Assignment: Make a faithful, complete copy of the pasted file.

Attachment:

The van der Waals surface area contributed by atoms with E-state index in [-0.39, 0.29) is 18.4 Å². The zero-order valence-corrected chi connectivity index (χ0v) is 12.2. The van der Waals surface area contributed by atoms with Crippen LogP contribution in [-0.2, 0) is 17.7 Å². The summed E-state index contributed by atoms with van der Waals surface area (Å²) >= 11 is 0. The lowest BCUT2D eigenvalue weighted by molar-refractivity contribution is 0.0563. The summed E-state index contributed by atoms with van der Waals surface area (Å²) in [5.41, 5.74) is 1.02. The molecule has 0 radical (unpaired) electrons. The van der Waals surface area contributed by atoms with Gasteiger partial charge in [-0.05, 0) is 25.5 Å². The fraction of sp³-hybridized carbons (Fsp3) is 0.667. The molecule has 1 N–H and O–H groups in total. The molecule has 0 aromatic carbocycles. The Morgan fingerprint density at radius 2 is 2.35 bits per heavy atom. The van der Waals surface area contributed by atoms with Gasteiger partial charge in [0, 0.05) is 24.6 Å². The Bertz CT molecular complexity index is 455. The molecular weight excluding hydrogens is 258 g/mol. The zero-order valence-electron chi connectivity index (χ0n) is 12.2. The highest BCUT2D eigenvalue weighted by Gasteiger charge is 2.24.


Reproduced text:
The van der Waals surface area contributed by atoms with E-state index in [-0.39, 0.29) is 18.4 Å². The zero-order valence-corrected chi connectivity index (χ0v) is 12.2. The van der Waals surface area contributed by atoms with Crippen LogP contribution in [-0.2, 0) is 17.7 Å². The summed E-state index contributed by atoms with van der Waals surface area (Å²) >= 11 is 0. The lowest BCUT2D eigenvalue weighted by molar-refractivity contribution is 0.0563. The summed E-state index contributed by atoms with van der Waals surface area (Å²) in [5.41, 5.74) is 1.02. The molecule has 0 radical (unpaired) electrons. The van der Waals surface area contributed by atoms with Gasteiger partial charge in [-0.05, 0) is 25.5 Å². The fraction of sp³-hybridized carbons (Fsp3) is 0.667. The molecule has 1 N–H and O–H groups in total. The molecule has 0 aromatic carbocycles. The Morgan fingerprint density at radius 2 is 2.35 bits per heavy atom. The van der Waals surface area contributed by atoms with Gasteiger partial charge in [0, 0.05) is 24.6 Å². The Bertz CT molecular complexity index is 455. The molecular weight excluding hydrogens is 258 g/mol. The zero-order valence-electron chi connectivity index (χ0n) is 12.2. The highest BCUT2D eigenvalue weighted by Gasteiger charge is 2.24.